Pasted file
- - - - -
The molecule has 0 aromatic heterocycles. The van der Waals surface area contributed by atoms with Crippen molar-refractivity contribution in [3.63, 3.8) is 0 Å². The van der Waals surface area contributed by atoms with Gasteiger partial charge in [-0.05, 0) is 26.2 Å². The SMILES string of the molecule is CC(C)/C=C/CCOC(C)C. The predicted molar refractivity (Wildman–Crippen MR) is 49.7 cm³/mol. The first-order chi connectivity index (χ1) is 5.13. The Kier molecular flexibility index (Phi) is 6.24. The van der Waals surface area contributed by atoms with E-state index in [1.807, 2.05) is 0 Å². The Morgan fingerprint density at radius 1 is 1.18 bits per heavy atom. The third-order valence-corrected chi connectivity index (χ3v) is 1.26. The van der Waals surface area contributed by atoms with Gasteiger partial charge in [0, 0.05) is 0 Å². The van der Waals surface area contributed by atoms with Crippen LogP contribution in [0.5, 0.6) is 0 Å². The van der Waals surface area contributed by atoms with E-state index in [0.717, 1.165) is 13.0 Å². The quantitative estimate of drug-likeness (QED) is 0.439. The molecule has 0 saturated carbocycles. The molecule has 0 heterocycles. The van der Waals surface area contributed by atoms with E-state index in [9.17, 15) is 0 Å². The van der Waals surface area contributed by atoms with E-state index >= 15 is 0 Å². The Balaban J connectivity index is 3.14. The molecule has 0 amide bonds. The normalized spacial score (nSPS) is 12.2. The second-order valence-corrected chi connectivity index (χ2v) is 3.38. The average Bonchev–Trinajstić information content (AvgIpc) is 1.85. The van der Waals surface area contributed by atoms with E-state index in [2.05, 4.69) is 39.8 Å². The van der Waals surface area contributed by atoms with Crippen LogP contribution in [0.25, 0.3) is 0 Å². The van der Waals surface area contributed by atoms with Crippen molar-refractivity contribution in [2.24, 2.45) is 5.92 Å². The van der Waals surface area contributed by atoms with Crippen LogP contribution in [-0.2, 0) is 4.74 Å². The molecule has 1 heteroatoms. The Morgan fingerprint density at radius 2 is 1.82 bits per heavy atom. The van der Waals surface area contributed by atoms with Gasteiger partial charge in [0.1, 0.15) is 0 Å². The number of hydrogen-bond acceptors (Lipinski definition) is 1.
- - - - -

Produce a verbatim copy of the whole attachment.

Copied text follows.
The molecule has 0 aromatic heterocycles. The van der Waals surface area contributed by atoms with Crippen molar-refractivity contribution in [3.63, 3.8) is 0 Å². The van der Waals surface area contributed by atoms with Gasteiger partial charge in [-0.05, 0) is 26.2 Å². The SMILES string of the molecule is CC(C)/C=C/CCOC(C)C. The predicted molar refractivity (Wildman–Crippen MR) is 49.7 cm³/mol. The first-order chi connectivity index (χ1) is 5.13. The Kier molecular flexibility index (Phi) is 6.24. The van der Waals surface area contributed by atoms with E-state index in [1.807, 2.05) is 0 Å². The Morgan fingerprint density at radius 1 is 1.18 bits per heavy atom. The third-order valence-corrected chi connectivity index (χ3v) is 1.26. The van der Waals surface area contributed by atoms with Gasteiger partial charge in [0, 0.05) is 0 Å². The van der Waals surface area contributed by atoms with Crippen LogP contribution in [0.5, 0.6) is 0 Å². The van der Waals surface area contributed by atoms with E-state index in [0.717, 1.165) is 13.0 Å². The quantitative estimate of drug-likeness (QED) is 0.439. The molecule has 0 saturated carbocycles. The molecule has 0 heterocycles. The van der Waals surface area contributed by atoms with E-state index in [9.17, 15) is 0 Å². The van der Waals surface area contributed by atoms with E-state index >= 15 is 0 Å². The Balaban J connectivity index is 3.14. The molecule has 0 amide bonds. The normalized spacial score (nSPS) is 12.2. The second-order valence-corrected chi connectivity index (χ2v) is 3.38. The average Bonchev–Trinajstić information content (AvgIpc) is 1.85. The van der Waals surface area contributed by atoms with E-state index in [2.05, 4.69) is 39.8 Å². The van der Waals surface area contributed by atoms with Crippen LogP contribution in [0.25, 0.3) is 0 Å². The van der Waals surface area contributed by atoms with Crippen molar-refractivity contribution in [2.24, 2.45) is 5.92 Å². The van der Waals surface area contributed by atoms with Crippen LogP contribution in [-0.2, 0) is 4.74 Å². The molecule has 1 heteroatoms. The Morgan fingerprint density at radius 2 is 1.82 bits per heavy atom. The van der Waals surface area contributed by atoms with Gasteiger partial charge in [0.1, 0.15) is 0 Å². The number of hydrogen-bond acceptors (Lipinski definition) is 1.